One of the things we rarely see on Twitter is physical violence against prominent magicians. And usually that is a good thing.
While people may get frustrated with great magicians, like Derren Brown – star of the one-man show Secret now showing on Broadway – we almost never see folks slap, punch or physically attack magicians.
For some reason, both Mr. Brown and Glenn Close each opted to share video of their bout on social media today. It looks to our untrained and empathy-induced puffy eye that Ms. Close got the best of Mr. Brown with a final slap that sends him reeling into the darkness of the studio.
We have never been slapped with such fury and we have done many a thing worthy of such a slap from a celebrity.
Inside Magic readers will no doubt recall our confrontation with a former president of a prominent anti-magician association in which we said, “hey, why don’t you pick on people who don’t customarily wear hats?”
That was quite a while ago but still the former president of the organization did not accost us. He merely knocked our opera hat from our pre-toupee wearing head.
No damage was caused to the hat (it still compressed and sprung into place with a mere flick of our spindly wrist).
Or the time we spoke with Mary Pickford about what we thought was an affront to our wonderful art contained on an interstitial card in one of her then hit movies.
The card appeared immediately after the star’s character slumped in a chair and showed a face that conveyed sadness and regret. “What can I do? I’m not a magician!”
Ms. Pickford, ever the pro, pretended not to hear us at the red carpet premier of the film.
It could be that she didn’t hear us over the din of the other reporters and popping of flash bulbs but we prefer to think she heard us and decided it was best for her career to not physically lift our then lithe body and slam it into the cement bearing the hand imprints of Charlie Chaplin at the Chinese Theatre.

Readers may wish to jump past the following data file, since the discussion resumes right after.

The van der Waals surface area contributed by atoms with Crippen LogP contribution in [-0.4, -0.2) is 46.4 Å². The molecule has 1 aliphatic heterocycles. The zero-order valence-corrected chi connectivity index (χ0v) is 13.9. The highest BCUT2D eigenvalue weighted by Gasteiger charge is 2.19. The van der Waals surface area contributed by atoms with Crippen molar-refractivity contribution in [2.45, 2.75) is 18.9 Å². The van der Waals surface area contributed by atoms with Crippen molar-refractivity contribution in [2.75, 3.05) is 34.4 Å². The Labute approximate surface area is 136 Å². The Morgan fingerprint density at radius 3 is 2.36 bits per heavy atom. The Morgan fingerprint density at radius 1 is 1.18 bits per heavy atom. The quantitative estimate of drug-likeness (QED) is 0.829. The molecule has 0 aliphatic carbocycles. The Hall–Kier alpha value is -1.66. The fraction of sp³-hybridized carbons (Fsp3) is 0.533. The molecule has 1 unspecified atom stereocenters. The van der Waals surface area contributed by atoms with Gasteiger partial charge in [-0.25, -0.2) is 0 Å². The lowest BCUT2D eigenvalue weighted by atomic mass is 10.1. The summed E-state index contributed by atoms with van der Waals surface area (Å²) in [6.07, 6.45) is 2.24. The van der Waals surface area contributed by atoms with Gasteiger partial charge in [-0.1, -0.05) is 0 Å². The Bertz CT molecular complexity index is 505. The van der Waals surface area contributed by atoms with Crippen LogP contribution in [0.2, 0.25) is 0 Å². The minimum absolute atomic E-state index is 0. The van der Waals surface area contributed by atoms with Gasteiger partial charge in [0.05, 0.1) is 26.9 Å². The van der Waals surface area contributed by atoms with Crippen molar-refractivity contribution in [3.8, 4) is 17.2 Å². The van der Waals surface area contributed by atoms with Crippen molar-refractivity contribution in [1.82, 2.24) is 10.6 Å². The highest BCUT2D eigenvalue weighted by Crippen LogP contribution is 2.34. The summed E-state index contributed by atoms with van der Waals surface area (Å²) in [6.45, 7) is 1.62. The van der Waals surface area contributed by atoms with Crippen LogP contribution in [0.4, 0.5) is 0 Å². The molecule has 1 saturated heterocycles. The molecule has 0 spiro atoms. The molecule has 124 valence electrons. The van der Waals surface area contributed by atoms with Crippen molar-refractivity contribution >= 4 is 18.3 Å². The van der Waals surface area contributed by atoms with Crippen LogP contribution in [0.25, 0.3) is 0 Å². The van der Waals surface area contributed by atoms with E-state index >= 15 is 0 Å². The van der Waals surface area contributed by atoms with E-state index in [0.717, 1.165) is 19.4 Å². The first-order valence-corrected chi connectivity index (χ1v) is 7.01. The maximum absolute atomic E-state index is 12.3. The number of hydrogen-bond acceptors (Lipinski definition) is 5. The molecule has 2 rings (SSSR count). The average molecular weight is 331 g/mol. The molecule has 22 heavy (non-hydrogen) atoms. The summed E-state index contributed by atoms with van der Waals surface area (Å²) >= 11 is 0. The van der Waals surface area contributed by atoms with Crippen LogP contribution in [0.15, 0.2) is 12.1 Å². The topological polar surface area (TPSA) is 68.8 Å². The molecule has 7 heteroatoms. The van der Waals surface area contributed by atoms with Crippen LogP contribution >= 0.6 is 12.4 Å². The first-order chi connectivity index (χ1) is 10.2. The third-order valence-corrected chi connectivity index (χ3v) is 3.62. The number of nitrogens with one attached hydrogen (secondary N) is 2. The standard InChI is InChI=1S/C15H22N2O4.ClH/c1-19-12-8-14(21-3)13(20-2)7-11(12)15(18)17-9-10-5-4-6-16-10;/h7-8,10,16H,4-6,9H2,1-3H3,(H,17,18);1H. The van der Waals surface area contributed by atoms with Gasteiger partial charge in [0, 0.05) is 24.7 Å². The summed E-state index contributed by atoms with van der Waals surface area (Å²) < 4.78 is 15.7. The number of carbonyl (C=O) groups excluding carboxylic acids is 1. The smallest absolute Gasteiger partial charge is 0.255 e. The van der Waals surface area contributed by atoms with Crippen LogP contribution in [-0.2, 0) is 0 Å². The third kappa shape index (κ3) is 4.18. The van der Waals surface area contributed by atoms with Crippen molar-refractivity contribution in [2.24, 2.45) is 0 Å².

Or the time we were interviewing Lassie on her controversial spat with Rin Tin Tin’s estate over copyright issues.
Or when we featured Topo Gigio in one of our pre-internet editions of this journal and he became exasperated by our inability to understand a single word he was saying.
Or when we likened a certain movie star to Topo Gigio with marbles in her mouth.
Or when we saw Lassie on the streets of Beverly Hills without his trainer and we brought up the then-burning question about her gender. There were some in the Hollywood press who insisted Lassie was a boy dog playing the part of a girl dog.
But we were never bitten – not even by Mary Pickford who, according to one autobiography we made up for this sentence, bit everyone.
Maybe the slap fight was part of a promotional campaign. There must be a reason for the slapping. Dr. Thomas LeTray writes in his seminal treatise on the subject, Slapping: Its Causes and Meaning, “… it is unusual, in fact, statistically unlikely, that rational people will engage in slapping behavior without a cause or meaning.”
We look forward to learning the cause and meaning of the slapping. If you would like to see the video, you can visit the Onion’s AV Club site here.